AS DIESEL GOES FROM ‘DARLING TO DEVIL’ EUROPEAN REFINERS TRY NOT TO DROWN IN IT
Big European oil refiners plowed about $10 billion in recent years into churning out diesel, but a backlash sparked by the Volkswagen AG emissions scandal has diminished consumer appetite for the fuel, reports The Wall Street Journal’s Christopher Alessi.
The German auto giant plead guilty to cheating on its emissions and paid billions in penalties to resolve investigations in the U.S. and Europe.
“The Volkswagen scandal sent sales of diesel vehicles plummeting, particularly in the company’s home country of Germany, where politicians threatened to restrict diesel cars in some cities. Diesel, which emits nitrogen oxide, is now considered a much more serious pollutant than it was just a few years ago,” writes Mr. Alessi.
Total SA of France, Repsol SA and CEPSA of Spain, and Saras SpA of Italy are planning to use facilities built to produce diesel mostly for passenger cars to instead provide chemically similar products like container-shipping fuel and jet fuel.
The companies hope to minimize the latest blow to an industry that was already being squeezed by competition from Asian and Middle Eastern refiners.
“Diesel was the darling and has become the devil,” said Dario Scaffardi, executive vice president at Saras.
DANISH ENERGY COMPANY HAS TURNED THE PAGE ON OIL .. AND ITS NAME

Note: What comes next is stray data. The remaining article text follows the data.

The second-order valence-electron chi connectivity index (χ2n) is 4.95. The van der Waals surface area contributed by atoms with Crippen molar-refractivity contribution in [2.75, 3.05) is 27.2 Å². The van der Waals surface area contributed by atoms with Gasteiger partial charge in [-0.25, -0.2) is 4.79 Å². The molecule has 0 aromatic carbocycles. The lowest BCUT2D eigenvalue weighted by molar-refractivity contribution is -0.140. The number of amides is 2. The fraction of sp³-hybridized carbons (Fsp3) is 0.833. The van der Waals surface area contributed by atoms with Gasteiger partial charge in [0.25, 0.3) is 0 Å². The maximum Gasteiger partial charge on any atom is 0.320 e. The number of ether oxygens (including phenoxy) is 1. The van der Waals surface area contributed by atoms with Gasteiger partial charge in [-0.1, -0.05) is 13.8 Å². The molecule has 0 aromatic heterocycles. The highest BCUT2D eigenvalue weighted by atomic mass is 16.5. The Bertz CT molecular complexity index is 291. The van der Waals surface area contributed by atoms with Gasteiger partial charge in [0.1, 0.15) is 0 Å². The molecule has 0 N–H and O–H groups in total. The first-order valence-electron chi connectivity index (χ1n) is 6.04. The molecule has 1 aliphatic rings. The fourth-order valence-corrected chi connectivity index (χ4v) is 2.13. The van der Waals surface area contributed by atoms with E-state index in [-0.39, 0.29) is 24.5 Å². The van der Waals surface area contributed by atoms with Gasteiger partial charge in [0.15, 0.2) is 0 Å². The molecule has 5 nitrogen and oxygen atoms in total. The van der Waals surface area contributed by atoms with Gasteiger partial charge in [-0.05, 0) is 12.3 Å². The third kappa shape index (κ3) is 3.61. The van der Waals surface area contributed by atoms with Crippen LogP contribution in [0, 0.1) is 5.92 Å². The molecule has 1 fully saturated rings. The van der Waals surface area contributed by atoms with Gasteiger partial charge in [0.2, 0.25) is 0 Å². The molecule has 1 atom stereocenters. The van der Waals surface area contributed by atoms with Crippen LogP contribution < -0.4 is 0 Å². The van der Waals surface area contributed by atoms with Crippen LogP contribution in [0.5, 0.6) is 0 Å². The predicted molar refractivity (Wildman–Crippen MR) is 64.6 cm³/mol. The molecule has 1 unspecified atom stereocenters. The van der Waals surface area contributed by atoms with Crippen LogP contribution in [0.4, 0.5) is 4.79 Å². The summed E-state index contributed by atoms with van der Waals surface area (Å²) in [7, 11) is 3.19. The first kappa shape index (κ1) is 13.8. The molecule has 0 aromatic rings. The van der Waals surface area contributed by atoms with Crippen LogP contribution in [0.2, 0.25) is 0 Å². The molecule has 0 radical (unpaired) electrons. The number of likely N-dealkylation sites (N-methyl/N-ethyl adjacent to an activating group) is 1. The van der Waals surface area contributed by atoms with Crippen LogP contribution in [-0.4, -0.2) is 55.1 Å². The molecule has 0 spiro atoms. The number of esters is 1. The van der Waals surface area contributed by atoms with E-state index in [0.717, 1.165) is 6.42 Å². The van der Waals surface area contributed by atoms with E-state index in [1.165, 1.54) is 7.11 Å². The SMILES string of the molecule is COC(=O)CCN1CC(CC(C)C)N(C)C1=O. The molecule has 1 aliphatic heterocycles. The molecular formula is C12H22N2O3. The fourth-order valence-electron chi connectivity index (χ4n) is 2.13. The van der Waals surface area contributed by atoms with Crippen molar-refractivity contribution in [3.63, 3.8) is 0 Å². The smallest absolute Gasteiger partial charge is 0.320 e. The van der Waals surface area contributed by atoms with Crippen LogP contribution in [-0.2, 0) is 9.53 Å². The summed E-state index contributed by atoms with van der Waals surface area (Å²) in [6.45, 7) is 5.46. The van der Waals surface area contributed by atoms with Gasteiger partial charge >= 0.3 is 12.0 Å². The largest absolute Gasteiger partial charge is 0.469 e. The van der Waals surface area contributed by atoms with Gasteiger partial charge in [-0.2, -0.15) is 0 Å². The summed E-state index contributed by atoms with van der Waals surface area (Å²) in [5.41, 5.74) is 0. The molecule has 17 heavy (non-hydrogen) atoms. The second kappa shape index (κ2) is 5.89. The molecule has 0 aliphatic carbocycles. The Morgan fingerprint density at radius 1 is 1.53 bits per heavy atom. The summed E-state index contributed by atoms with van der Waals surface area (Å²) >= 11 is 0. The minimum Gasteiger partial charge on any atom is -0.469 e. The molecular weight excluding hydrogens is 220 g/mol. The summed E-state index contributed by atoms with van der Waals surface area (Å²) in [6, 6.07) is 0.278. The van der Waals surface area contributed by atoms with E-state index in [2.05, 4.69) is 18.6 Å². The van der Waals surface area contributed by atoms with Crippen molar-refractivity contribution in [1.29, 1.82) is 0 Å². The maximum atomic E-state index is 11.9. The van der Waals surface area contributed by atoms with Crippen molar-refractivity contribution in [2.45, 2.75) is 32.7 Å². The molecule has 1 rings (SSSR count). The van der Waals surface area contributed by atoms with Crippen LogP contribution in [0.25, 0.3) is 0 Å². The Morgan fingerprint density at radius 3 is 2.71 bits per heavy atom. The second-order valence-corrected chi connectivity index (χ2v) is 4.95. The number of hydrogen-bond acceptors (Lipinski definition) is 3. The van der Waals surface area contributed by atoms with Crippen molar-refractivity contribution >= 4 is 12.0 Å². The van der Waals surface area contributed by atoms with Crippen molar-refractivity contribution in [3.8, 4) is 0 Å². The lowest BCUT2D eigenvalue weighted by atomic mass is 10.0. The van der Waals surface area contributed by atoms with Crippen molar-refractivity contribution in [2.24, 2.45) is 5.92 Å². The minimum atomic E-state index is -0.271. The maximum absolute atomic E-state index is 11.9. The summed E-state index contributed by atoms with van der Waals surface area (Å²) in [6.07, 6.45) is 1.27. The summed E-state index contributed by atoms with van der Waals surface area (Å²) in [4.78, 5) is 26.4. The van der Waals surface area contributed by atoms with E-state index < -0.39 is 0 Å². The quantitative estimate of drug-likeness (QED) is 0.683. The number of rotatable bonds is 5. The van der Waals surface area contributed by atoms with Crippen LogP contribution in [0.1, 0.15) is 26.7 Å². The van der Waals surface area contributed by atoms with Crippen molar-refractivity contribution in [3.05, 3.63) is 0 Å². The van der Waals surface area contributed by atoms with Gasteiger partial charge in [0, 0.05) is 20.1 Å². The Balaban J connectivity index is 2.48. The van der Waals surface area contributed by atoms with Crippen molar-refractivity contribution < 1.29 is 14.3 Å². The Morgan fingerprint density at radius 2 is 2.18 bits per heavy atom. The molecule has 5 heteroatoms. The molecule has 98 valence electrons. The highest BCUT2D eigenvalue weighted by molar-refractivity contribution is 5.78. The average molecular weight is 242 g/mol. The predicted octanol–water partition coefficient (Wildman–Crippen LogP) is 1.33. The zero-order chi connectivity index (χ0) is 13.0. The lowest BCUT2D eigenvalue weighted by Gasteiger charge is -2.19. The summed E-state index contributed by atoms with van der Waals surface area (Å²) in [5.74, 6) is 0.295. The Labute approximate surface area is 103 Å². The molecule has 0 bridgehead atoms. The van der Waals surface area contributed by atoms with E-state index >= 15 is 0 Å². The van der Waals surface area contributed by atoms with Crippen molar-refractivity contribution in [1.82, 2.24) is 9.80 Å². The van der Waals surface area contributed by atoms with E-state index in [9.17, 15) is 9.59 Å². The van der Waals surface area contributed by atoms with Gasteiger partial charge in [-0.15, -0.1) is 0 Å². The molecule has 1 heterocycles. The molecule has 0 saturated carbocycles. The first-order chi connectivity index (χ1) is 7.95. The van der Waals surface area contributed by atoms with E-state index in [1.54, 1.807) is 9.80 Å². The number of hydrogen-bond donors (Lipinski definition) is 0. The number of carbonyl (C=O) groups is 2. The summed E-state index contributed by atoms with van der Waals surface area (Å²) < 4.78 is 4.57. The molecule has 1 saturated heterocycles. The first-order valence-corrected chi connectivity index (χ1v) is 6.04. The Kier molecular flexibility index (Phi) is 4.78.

Dong Energy AS, Denmark’s majority state-owned energy company, sold off its last oil and natural-gas fields last summer, a major move in its quest to become a pure renewable energy firm. Now it is also shedding its name.
The name DONG — which originally stood for Danish Oil and Natural Gas — doesn’t fit the company anymore, said the firm in a recent press release.
Its new name will be Ørsted, in reference to Danish Scientist Hans Christian Ørsted who discovered that electricity and magnetism are linked, reports the Dow Jones Newswires.
The company is now the world’s biggest producer of offshore wind power, dwarfing its rivals and spearheading industry-wide cost reductions that have made the sector a more palatable alternative to coal and other forms of energy.
“With our profound strategic transformation and the divestment of our upstream oil and gas business, this is no longer who we are,” said Thomas Thune Andersen, the chairman of the firm’s board of directors. “Therefore, now is the right time to change our name,”
Some analysts said the name change — which must be approved by shareholders — was overdue.
“Dong is not a great name. It sends the wrong message,” said Bjarne Schieldrop, chief commodities analyst at SEB Markets. “It’s a sign of the times when companies are removing the association of fossil fuels from their name.”
Oil prices pulled back on Monday, weighed down by a strong dollar and data pointing to rising global production.
Brent crude, the global oil benchmark, fell 0.63% to $56.43 a barrel on London’s ICE Futures exchange. On the New York Mercantile Exchange, West Texas Intermediate futures were trading down 0.50% at $51.41 a barrel.
Investors are growing concerned about a recent Reuters poll showing output among the Organization of the Petroleum Exporting Countries rose by 50,000 barrels per day in September as the cartel’s overall compliance with its supply-cut deal fell to 86%.